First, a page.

This week I’ve helped facilitate another Celebrate Oklahoma Voices digital storytelling workshop in Oklahoma City. This workshop is the first one for COV where we’ve used MacBook laptops running Windows XP via Parallels for all participants. This is a great lab configuration, since it lets participants choose their platform: Either WinXP or Mac OS X. Also, it permits demos of software features on the Mac side many participants have never seen before. Today, for example, when some participants wanted royalty free background music for their digital stories, I shared a 5 minute demo of “Magic Garageband.” Then they were able to “hide” WinXP on their own computers and run Garageband to give this a try themselves. We couldn’t have done this if we were running WinXP on a non-Macintosh platform. (I have other links and resources related to digital music making with Garageband, M-Audio Session for Windows, and other programs on the wiki page “Digital Music Creation: Engage, Inspire, Have Fun!”)

I’ve used Parallels for several years to run Windows, so I am fairly familiar with it, and overall everything has gone great with this Macbook lab setup. We did run into a problem yesterday and today, however, with unexplained static when we recorded and played back audio in Audacity running in WinXP.

I discovered the Parallels forum post “Poor quality recorded audio” from February 2008 today in troubleshooting this. Apparently this is an audio driver issue with Parallels. The post thankfully includes a workaround which did work for us, but it’s a bit of a pain since it requires that the Platronics USB headset we’re using be plugged into the computer BEFORE we boot up / start the virtual WinXP machine. If the USB headset gets unplugged, then it apparently requires a restart of WinXP to get the headset/mic recognized and working again by Parallels/WinXP. Yuk. This could be resolved by running WinXP via Boot Camp, but I think the benefits of virtualization still make the Parallels solution better.

Here is the workaround we used which worked to resolve this USB static problem.

After shutting down the WinXP virtual machine on the MacBook, under the EDIT menu we chose to alter the Parellels machine settings. On the SOUND settings, we changed the default input device to the USB headset. This screenshot shows the settings for the presentation computer, which still used the default audio OUTPUT settings so computer audio could be heard over the rooms’ speakers. For participant laptops, however, BOTH the input and output settings have to be set to “C-MEDIA USB HEADPHONE SET.” That is the correct driver for the Platronics Headset which is included in participants’ “digital backpacks.”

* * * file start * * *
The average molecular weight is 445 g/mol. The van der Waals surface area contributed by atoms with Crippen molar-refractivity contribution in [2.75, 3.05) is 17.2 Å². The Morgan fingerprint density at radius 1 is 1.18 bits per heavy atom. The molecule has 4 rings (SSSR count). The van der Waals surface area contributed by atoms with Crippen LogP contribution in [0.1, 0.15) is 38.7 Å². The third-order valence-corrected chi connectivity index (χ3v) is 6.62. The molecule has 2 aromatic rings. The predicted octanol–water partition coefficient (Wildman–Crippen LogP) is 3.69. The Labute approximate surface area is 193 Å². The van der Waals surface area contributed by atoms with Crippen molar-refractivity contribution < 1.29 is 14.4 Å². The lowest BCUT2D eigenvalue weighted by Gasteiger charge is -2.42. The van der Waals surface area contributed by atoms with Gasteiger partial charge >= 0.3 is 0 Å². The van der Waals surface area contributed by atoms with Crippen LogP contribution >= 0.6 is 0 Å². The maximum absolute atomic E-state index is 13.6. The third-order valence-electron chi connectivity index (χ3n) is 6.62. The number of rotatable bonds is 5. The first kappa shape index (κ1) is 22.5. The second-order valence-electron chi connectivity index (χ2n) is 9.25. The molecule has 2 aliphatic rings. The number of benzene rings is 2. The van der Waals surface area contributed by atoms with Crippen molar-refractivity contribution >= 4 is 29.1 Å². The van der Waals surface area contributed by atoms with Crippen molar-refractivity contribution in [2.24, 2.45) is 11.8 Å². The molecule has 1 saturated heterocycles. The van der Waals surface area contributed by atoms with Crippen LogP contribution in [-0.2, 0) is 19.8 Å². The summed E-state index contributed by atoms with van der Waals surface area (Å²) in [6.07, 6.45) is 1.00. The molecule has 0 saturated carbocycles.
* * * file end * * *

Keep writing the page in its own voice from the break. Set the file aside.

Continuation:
Setting USB input device in Parallels Virtual Machine Settings

We also verified that the Platronics headset was NOT selected as the audio input or output device in the Macbook’s OSX system preferences pane.

With this configuration, after booting into WinXP and running Audacity either “Soundmapper” or the “Intel Integrated Audio” driver could be selected for audio input and output. The Platronics headset recorded beautifully without any static, and other recorded audio (with the Olympus WS-110 digital recorders also included in participant’s “digital backpacks) similarly played back flawlessly without static problems.

Audio settings in Audacity

We’re not sure at this point if we are going to need “snapshots” saved with the Platronics headset as the default audio input and output devices, and another one with default audio as the settings.

Parallels Snapshots

It appears that if the Platronics USB headset is NOT available/plugged-in, the Parallels virtual machine will “default to default.” I wish (of course) this bug wasn’t present and WinXP running on Parallels would just recognize and use the USB microphone in Audacity without any static or problems. At least we were able to figure out a workaround for this problem. If anyone has other suggestions for what we can do to address this I’d love to hear them. This appears to be a USB audio driver problem with Parallels, which hopefully will be addressed/fixed in a future update.

I purchased a copy of VMware Fusion several months ago, but have not yet installed and configured it to run WinXP. I may try this over the holiday break. I’ve been told by others (including Miguel Guhlin) that VMware Fusion is faster than Parallels and also more flexible when you’re taking a laptop between different locations with different IP settings– it doesn’t require a complete reboot of the WinXP virtual machine to get a new IP address in a different location. I’m interested to see if that is the case. I don’t like to run WinXP except when I absolutely have to, but when I do have to it’s great to be able to run it on my Mac. :-)

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  • Brian

    Have you tried Crossover instead of Parallels? Was originally developed by gamers to play pc games on their mac.

  • http://www.wesfryer.com Wesley Fryer

    I haven’t tried Crossover but would like to know how it compares, Brian. I am going to do a new install of WinXP over the holidays with VMWare Fusion since I already own that software. I’d like to see a blog post or article by someone who does a side by side comparison of Parallels, VMWare Fusion, Crossover, and other options that are out there. Anyone have a link to something like that?

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